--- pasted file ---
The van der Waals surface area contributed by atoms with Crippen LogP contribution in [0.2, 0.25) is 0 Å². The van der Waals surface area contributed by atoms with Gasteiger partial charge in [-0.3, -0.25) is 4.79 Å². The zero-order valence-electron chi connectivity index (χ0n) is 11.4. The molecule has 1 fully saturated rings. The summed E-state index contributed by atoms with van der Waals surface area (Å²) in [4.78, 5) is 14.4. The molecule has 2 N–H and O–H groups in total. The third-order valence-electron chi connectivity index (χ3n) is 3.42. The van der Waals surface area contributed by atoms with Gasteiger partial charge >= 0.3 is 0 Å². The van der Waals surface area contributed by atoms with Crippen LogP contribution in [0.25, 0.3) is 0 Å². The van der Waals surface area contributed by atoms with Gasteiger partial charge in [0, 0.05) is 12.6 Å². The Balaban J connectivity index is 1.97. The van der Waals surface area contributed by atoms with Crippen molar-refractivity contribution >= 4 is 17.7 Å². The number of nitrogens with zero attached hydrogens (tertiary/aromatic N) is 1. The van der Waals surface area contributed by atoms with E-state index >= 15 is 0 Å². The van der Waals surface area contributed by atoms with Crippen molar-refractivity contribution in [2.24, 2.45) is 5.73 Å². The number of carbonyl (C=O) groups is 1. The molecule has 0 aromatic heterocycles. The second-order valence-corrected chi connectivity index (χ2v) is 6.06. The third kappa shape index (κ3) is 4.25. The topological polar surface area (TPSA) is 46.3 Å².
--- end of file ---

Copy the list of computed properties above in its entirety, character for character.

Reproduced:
The van der Waals surface area contributed by atoms with Crippen LogP contribution in [0.2, 0.25) is 0 Å². The van der Waals surface area contributed by atoms with Gasteiger partial charge in [-0.3, -0.25) is 4.79 Å². The zero-order valence-electron chi connectivity index (χ0n) is 11.4. The molecule has 1 fully saturated rings. The summed E-state index contributed by atoms with van der Waals surface area (Å²) in [4.78, 5) is 14.4. The molecule has 2 N–H and O–H groups in total. The third-order valence-electron chi connectivity index (χ3n) is 3.42. The van der Waals surface area contributed by atoms with Gasteiger partial charge >= 0.3 is 0 Å². The van der Waals surface area contributed by atoms with Crippen LogP contribution in [0.25, 0.3) is 0 Å². The van der Waals surface area contributed by atoms with Gasteiger partial charge in [0, 0.05) is 12.6 Å². The Balaban J connectivity index is 1.97. The van der Waals surface area contributed by atoms with Crippen molar-refractivity contribution >= 4 is 17.7 Å². The number of nitrogens with zero attached hydrogens (tertiary/aromatic N) is 1. The van der Waals surface area contributed by atoms with E-state index >= 15 is 0 Å². The van der Waals surface area contributed by atoms with Crippen molar-refractivity contribution in [2.24, 2.45) is 5.73 Å². The number of carbonyl (C=O) groups is 1. The molecule has 0 aromatic heterocycles. The second-order valence-corrected chi connectivity index (χ2v) is 6.06. The third kappa shape index (κ3) is 4.25. The topological polar surface area (TPSA) is 46.3 Å².